Dick Vinocur, Long-Time Printing Industry Publisher and Columnist, Passes
The post "RIP Dick Vinocur, Journalist, Sports Fan and Babe Magnet" was originally published by Katherine O'Brien on LinkedIn.
I'm sorry to report that Dick Vinocur, my long-time commercial printing industry colleague, died January 17, 2020, at the age of 85. Services were held in Hackensack, N.J., on Jan. 21; details are here.
Dick was the longest-tenured columnist at American Printer. When I joined that publication in the late 1990s as an associate editor, one of my first assignments was to call him to request his overdue copy. Within minutes of picking up the phone, Dick was screaming at me. The gist of his remarks can be summed up as: WHERE IS MY MONEY? I HAVEN'T BEEN PAID FOR THE LAST COLUMN I WROTE. WHEN I GET PAID, YOU'LL GET YOUR COLUMN, YOU FOOL. GOODBYE!"
Fortunately, by this time, I was a seasoned veteran of the trade publishing world. Many people routinely yelled at me, largely for things I had nothing to do with. I arrived at some solution, Dick submitted his copy and all was well.
Some weeks or months later, I met Dick in person at a Linotype-Hell users' conference (LHUG, yes, really). He immediately began grilling me. What did I think of the Heidelberg acquisition? I was honest. I told him I was new and I was still learning about the industry but at the coffee break I had spoken to some attendees. I shared their feedback and again said I was still figuring things out.
With that, I had passed Dick's test — had I tried to bluff my way out of his questions or tried to pass off others' insights as my own, he would have been merciless in his scorn.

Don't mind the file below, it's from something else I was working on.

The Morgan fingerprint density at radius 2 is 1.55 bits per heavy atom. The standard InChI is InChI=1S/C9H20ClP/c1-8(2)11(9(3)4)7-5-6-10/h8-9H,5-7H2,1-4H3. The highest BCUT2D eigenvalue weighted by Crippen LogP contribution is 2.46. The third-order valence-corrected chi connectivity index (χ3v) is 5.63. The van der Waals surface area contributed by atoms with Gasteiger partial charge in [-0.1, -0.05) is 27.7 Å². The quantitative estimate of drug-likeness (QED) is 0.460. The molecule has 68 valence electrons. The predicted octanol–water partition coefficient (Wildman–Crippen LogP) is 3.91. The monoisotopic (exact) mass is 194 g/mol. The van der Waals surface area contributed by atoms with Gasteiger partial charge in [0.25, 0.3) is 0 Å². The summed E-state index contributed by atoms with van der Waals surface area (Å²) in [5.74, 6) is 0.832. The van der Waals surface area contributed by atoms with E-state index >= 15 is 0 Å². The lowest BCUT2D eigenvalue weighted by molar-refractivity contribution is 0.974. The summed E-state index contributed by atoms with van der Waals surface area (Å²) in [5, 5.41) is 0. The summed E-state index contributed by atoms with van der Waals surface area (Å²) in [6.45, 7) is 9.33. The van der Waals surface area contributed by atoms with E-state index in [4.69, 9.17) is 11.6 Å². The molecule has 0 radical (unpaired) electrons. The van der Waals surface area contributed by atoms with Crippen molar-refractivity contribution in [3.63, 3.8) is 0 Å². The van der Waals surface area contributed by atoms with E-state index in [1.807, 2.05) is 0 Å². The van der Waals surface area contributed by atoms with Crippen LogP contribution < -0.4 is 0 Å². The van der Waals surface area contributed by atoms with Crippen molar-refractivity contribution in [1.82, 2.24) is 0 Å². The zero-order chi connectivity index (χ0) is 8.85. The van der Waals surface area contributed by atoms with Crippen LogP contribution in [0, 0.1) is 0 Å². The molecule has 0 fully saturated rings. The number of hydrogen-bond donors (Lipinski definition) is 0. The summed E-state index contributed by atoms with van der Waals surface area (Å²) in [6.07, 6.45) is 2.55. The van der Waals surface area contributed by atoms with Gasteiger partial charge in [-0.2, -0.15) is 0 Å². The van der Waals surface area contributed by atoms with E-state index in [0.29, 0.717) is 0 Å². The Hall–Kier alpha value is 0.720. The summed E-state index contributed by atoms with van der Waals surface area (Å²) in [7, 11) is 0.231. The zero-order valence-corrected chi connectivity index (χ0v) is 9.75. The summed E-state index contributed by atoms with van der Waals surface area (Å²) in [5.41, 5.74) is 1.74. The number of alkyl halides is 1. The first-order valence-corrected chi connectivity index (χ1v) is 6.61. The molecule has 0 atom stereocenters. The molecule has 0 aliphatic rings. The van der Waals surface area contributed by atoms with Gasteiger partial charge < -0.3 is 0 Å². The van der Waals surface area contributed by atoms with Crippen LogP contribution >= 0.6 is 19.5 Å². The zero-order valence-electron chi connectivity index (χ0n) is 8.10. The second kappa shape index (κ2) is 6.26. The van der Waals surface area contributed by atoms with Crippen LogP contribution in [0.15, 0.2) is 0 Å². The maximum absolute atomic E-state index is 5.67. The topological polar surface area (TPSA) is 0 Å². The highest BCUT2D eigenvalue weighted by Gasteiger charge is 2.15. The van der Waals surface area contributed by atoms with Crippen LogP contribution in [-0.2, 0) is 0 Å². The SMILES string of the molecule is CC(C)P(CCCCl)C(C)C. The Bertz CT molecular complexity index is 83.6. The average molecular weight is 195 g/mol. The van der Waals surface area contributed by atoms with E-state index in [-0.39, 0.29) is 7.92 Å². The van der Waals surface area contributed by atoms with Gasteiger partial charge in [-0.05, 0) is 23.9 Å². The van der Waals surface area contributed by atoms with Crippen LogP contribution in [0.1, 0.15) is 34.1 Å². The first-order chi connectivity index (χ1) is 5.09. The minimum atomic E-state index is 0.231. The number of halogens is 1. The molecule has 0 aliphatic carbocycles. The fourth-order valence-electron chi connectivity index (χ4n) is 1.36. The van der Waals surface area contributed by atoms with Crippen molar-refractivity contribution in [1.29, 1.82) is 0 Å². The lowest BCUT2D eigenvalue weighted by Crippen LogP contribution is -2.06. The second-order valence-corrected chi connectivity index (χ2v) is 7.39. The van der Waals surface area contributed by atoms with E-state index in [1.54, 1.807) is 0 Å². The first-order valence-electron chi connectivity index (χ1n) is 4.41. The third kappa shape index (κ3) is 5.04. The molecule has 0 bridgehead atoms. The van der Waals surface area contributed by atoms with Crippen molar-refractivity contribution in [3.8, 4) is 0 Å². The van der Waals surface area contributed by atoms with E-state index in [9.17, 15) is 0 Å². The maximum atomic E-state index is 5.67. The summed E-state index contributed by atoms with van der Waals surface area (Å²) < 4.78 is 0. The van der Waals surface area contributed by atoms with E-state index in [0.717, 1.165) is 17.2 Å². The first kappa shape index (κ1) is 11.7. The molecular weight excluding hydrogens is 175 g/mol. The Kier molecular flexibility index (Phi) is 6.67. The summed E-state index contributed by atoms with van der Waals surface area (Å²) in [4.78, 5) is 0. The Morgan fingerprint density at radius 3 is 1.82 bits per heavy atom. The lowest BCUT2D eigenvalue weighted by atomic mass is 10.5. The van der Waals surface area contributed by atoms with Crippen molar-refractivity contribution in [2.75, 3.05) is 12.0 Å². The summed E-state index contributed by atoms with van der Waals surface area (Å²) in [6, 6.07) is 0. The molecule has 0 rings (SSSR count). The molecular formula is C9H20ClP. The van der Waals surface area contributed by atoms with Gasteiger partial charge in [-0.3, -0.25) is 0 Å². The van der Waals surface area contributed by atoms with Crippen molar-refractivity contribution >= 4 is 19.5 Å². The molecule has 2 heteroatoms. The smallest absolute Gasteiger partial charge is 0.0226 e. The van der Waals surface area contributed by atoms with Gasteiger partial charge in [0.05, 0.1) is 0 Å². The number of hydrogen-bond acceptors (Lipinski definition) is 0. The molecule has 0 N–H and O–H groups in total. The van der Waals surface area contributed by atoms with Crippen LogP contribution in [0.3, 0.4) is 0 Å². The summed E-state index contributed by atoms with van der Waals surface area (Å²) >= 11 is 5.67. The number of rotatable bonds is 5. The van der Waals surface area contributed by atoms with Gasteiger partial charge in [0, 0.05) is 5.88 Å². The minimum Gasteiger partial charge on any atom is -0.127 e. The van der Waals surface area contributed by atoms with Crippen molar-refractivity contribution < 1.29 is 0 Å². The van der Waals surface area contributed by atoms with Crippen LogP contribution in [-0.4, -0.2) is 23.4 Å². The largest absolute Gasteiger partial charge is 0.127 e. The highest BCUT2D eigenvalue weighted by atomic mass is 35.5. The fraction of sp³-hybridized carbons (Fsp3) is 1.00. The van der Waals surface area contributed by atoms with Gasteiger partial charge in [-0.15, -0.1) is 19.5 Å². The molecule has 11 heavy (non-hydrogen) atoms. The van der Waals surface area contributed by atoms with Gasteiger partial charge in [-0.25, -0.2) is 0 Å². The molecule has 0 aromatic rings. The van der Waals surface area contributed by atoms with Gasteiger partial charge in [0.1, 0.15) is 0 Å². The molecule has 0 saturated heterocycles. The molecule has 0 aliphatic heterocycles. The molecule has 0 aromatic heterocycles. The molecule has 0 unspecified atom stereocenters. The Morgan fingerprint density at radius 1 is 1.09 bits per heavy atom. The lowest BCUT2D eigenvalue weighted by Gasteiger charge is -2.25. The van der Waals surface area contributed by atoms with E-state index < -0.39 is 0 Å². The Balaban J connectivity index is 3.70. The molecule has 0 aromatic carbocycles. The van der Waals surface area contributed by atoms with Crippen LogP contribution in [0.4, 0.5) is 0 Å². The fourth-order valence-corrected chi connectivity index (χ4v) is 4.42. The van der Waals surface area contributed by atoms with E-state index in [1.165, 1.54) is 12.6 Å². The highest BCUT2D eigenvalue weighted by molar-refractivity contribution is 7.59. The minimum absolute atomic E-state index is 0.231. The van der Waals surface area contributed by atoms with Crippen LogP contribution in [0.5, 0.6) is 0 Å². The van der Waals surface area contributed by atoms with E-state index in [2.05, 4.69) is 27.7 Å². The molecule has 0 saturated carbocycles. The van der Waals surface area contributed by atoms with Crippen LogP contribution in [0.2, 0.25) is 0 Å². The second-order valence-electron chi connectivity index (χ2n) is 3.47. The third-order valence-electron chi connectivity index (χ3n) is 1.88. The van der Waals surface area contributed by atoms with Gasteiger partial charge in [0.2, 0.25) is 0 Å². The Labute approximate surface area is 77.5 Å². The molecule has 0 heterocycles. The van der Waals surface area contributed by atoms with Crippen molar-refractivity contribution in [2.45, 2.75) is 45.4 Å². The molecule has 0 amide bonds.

Dick was a man of many talents, with smoking, drinking and gambling topping the list. (I wish I could take credit for that, but those are his own words.) He loved his family and the Cleveland Indians, hopefully in that order. I think Dick once told me had invested in some Broadway play — it wouldn't have surprised me!
One of the last times I saw Dick in person was here in Chicago at one of the printing conferences. Dick was using a cane then and somehow I became his escort as we made the rounds to the various evening receptions. I recall taking his arm and helping him up a short flight of stairs, (amazingly) finding a cigarette vending machine that stocked Dick's beloved Lucky Strikes and (of course) getting stuck with every single cab fare. It was like hanging out with one of Nathan Detroit's friends from "Guys and Dolls."
Dick liked to portray himself as a sort of Tevye, the humble dairyman who narrates "Fiddler on the Roof" and serves as the sounding board and mouthpiece of his community. Indeed, Dick's late colleague and friend, Harris DeWese, a long-time columnist for Printing Impressions, called him the conscious of the industry: "He knows no fear when inquiring into the real story...I always shudder when I see Vinocur sitting in the front row (always right in front of the podium) because I know he's going to ask me some hard questions."
Harris was among Dick's best friends and himself an industry expert. And even HE trembled to see Dick out in the audience. Some journalists ask softball questions. With Dick, you could expect a Bob Feller fastball screaming right at you. At least in baseball, the batter can retire after three strikes. With Dick, you just had to stand in there and take it.
During a trip to Las Vegas, Harris also bore witness to the veracity of one of Dick Vinocur's proudest and unlikely claims: babe magnet. "I saw two gorgeous 30ish to 40ish women sidle up to the 70ish raconteur, who was leaning on his cane and rakishly winking," DeWese reported. "These were not 'ladies of the night or the afternoon,' since it was about 4 p.m. I'm guessing they were Civics teachers on holiday from the Dubuque school system. The great Vinocur brain—his intellectual 'magnetism,' instantly and magically wooed them. The man just looks flat smart and exudes the perception that his waters run deep."